Although colloquial wisdom and some studies suggest a strong association between regular physical activity, FC and emotional well-being (Biddle & Asare, 2011; Philipsson, Duberg, Moller & Hagberg, 2013; Soyeon & Fedewa, 2011; West, Otte, Geher, Johnson & Mohr, 2004), the nature of this link continues to be poorly understood (Berstein & Mc Nally, 2017), especially in childhood (Rosa-Guillamón & García-Cantó, 2016; Rosa et al., 2016). In addition, there is an increase in the prevalence of psychosocial disorders that can seriously affect the emotional well-being of children, a fact that raises concerns among researchers and health and educational institutions (Navarro-Pardo, Meléndez, Sales & Sancerni, 2012). Subjects at a school age are in a complex process of changes at a physiological, psychological and socio-affective level that can affect the construction of a balanced personality, the adoption of social adjusted behaviors and an autonomous and healthy lifestyle at later ages (Gálvez et al., 2015b; Rosa et al., 2016). Contributing to the improvement of their FC status and emotional well-being, by increasing the opportunities of physical practice could favor the acquisition of other healthy habits (Rosa et al., 2017a, b). Based on the studies mentioned, it is hypothesized that school children with better FC have a more positive perception of their emotional well-being. Therefore, the objective of this paper was to analyze the relationship of FC and emotional well-being in a sample of primary school children.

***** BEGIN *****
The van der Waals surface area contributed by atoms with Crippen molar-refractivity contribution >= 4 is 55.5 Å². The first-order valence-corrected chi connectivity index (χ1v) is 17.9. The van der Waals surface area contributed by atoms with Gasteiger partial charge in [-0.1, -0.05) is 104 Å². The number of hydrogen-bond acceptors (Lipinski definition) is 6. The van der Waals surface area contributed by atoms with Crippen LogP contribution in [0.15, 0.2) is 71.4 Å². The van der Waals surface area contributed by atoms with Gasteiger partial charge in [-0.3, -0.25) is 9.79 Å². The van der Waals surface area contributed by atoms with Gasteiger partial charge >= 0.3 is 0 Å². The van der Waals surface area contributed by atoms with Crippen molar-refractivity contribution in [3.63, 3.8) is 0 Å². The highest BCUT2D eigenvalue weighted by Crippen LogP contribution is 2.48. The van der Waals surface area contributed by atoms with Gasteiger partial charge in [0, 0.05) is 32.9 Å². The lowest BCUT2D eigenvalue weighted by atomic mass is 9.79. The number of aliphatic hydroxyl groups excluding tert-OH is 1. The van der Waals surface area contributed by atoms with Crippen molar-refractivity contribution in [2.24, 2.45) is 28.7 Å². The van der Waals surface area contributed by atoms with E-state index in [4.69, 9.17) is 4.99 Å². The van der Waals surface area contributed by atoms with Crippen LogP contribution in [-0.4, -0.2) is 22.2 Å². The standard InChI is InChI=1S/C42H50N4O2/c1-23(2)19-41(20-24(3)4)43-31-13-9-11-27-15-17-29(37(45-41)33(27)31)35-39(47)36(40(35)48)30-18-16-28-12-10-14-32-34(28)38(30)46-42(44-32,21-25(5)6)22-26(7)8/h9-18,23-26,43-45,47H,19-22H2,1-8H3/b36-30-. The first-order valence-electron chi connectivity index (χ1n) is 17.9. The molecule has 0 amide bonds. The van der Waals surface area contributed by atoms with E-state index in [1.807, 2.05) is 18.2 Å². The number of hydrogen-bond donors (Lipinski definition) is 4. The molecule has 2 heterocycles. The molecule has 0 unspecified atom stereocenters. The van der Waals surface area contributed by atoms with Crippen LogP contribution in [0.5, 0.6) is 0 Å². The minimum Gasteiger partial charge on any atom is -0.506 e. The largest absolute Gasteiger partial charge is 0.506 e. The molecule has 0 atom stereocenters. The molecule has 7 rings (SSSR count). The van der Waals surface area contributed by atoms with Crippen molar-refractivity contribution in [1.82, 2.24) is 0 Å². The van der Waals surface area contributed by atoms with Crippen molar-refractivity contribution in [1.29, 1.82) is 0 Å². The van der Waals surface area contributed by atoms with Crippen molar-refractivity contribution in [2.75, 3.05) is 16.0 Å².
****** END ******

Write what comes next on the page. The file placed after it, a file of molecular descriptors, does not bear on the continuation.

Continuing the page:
This research consisted of an observational, cross-sectional, ex post facto empirical study (Thomas & Nelson, 2007).


The study used a convenience sample made up of 212 school children (92 men, 120 women) aged 7-12 years (M ± SD: 9.59 ± 1.09 years), belonging to four public schools from the Region of Murcia (see Table 1). Informed consent was obtained from parents / legal tutors. The presence of mental or bone-joint diseases was considered as an exclusion criterion.

Table 1. Sample distribution

Variables and instruments